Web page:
“Divergent thinking is the ability to generate alternatives,” said Spencer Harrison, associate professor of organizational behavior at management school Insead. Divergent thinkers question the status quo. They reject “we’ve always done it this way” as a reason, he said. 

Divergent thinking can and should involve convergent thinking, said Peters of Panzura. The two ways of thinking “are a yin and yang that can become a virtuous cycle and a source of great pride for the team members that create ideas, products and moments.”

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Characteristics of Divergent Thinking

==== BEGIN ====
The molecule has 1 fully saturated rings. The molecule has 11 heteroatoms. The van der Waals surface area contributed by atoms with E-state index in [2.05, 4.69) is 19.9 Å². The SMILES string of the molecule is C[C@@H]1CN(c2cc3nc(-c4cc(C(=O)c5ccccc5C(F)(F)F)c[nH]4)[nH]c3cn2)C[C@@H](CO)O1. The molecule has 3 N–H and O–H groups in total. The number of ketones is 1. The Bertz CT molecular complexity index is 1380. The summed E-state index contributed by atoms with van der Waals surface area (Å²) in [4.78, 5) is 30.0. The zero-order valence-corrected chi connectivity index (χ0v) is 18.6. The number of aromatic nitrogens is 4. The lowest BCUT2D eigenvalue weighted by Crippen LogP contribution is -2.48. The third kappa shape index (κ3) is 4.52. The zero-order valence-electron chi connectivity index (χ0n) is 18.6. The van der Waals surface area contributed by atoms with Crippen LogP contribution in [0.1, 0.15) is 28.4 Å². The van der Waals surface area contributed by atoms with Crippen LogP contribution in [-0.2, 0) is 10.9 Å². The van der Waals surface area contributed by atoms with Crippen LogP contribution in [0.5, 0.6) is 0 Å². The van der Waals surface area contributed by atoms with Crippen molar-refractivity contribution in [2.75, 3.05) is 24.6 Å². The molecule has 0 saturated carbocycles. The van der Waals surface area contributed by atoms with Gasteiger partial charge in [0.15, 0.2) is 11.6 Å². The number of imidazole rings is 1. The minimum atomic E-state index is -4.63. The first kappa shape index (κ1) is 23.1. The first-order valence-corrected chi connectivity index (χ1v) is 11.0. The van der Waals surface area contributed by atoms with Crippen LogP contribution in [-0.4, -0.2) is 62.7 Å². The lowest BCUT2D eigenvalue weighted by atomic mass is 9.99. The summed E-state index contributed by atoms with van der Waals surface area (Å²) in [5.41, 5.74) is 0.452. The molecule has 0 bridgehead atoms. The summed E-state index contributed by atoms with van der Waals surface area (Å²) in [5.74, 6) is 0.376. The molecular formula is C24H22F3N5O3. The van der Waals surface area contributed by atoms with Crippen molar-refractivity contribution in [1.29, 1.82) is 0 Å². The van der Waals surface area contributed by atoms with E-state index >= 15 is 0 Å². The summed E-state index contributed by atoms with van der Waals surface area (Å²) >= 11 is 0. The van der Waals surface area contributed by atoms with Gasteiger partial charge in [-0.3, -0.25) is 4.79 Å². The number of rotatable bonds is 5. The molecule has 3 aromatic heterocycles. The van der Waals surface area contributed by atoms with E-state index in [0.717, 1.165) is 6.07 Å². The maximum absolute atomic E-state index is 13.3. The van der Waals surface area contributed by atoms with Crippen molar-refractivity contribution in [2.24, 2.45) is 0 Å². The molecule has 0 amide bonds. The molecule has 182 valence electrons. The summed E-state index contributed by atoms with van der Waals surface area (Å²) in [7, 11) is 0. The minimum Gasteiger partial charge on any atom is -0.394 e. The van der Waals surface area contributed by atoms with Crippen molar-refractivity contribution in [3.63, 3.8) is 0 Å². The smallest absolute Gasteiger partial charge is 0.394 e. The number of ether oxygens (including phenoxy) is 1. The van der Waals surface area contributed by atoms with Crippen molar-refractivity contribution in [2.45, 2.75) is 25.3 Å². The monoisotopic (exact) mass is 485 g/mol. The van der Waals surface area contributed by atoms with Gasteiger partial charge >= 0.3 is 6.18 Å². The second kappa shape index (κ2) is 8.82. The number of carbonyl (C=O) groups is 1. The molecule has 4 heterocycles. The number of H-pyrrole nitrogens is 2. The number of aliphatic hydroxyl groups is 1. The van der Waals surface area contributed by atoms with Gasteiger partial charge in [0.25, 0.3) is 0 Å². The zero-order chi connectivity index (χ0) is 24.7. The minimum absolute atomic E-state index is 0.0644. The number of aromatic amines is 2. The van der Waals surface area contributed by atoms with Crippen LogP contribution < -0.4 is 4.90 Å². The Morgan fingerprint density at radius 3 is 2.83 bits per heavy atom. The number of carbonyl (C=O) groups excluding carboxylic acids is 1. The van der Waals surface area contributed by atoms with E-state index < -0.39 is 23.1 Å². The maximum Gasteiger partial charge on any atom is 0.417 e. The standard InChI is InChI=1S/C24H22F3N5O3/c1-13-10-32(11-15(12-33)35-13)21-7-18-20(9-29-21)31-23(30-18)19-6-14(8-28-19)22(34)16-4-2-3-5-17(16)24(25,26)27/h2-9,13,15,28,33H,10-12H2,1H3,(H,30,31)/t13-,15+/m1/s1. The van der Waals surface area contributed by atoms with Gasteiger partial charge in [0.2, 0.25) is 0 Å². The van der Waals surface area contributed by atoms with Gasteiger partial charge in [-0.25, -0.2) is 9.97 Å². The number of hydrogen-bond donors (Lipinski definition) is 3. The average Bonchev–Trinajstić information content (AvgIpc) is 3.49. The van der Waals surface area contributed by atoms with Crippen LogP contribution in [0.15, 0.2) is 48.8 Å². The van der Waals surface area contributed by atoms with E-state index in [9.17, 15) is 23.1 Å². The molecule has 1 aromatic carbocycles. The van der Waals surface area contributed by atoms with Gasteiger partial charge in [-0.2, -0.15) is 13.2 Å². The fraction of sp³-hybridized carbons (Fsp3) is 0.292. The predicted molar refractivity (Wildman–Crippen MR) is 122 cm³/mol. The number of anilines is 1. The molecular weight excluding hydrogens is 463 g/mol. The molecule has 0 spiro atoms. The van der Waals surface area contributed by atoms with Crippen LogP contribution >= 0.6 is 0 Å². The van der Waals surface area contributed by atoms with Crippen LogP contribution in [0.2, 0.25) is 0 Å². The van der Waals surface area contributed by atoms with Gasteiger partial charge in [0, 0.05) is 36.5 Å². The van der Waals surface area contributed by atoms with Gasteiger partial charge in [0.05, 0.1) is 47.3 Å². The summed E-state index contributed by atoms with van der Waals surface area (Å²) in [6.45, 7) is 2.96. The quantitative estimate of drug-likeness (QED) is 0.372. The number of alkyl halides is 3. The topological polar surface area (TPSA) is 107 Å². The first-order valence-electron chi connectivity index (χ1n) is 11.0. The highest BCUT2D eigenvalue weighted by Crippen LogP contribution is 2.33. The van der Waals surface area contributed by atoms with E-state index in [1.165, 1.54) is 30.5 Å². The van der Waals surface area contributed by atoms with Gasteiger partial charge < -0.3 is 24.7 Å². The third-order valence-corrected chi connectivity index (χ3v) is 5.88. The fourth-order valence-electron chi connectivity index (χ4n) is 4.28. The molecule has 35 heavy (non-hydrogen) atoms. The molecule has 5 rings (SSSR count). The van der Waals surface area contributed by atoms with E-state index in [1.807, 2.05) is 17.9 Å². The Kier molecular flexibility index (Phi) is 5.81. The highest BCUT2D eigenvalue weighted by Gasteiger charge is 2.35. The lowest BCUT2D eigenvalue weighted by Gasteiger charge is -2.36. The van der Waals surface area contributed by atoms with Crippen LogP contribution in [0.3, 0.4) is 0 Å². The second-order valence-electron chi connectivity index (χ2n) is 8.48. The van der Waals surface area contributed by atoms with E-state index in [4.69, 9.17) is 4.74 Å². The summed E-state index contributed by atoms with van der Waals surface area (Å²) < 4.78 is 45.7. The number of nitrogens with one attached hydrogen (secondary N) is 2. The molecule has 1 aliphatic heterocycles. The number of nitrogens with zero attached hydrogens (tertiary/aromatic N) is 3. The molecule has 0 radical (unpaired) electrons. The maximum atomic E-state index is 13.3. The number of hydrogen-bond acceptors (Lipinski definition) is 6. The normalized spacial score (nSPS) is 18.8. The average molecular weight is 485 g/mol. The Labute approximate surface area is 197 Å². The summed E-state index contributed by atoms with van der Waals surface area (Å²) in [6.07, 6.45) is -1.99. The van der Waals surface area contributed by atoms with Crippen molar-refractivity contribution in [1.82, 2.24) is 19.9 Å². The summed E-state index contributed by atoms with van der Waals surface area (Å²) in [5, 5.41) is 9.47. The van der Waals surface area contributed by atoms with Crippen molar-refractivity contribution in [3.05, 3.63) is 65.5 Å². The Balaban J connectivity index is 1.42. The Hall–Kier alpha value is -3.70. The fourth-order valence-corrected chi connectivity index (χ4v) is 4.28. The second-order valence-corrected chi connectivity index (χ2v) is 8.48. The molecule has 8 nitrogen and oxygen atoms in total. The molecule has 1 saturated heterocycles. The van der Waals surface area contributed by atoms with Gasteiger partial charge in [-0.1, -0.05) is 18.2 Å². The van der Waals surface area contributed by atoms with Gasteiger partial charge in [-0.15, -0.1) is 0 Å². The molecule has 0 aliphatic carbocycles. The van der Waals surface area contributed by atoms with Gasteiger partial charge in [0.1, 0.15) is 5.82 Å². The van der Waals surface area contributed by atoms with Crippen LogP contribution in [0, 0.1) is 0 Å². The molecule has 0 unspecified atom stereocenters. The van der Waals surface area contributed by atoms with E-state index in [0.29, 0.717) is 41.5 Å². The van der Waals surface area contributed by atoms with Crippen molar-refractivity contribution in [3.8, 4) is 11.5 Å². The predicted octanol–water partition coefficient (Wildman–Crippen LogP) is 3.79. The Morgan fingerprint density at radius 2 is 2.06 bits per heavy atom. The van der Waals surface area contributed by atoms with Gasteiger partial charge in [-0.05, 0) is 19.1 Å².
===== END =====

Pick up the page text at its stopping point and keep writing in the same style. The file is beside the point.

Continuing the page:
“All true thinking is divergent,” said Chris Nicholson, team lead at San Francisco-based Clipboard Health, which matches nurses with open shifts at healthcare facilities. “Everything else is imitation and doesn’t require thinking at all.” 

Divergent thinking encompasses creativity, collaboration, open mindedness, attention to detail and other qualities. 



Divergent thinking is creative, but it’s not creative thinking, which requires a complicated set of skills, Harrison said. Designers need to be empathetic to create suitable, organic solutions. That empathetic aspect of thinking is, in a way, divergent thinking because it leads to ideas, but it is not the sum and substance of divergent thinking, Harrison said. 

“Engaging in divergent thinking while problem solving tends to result in more creative solutions.”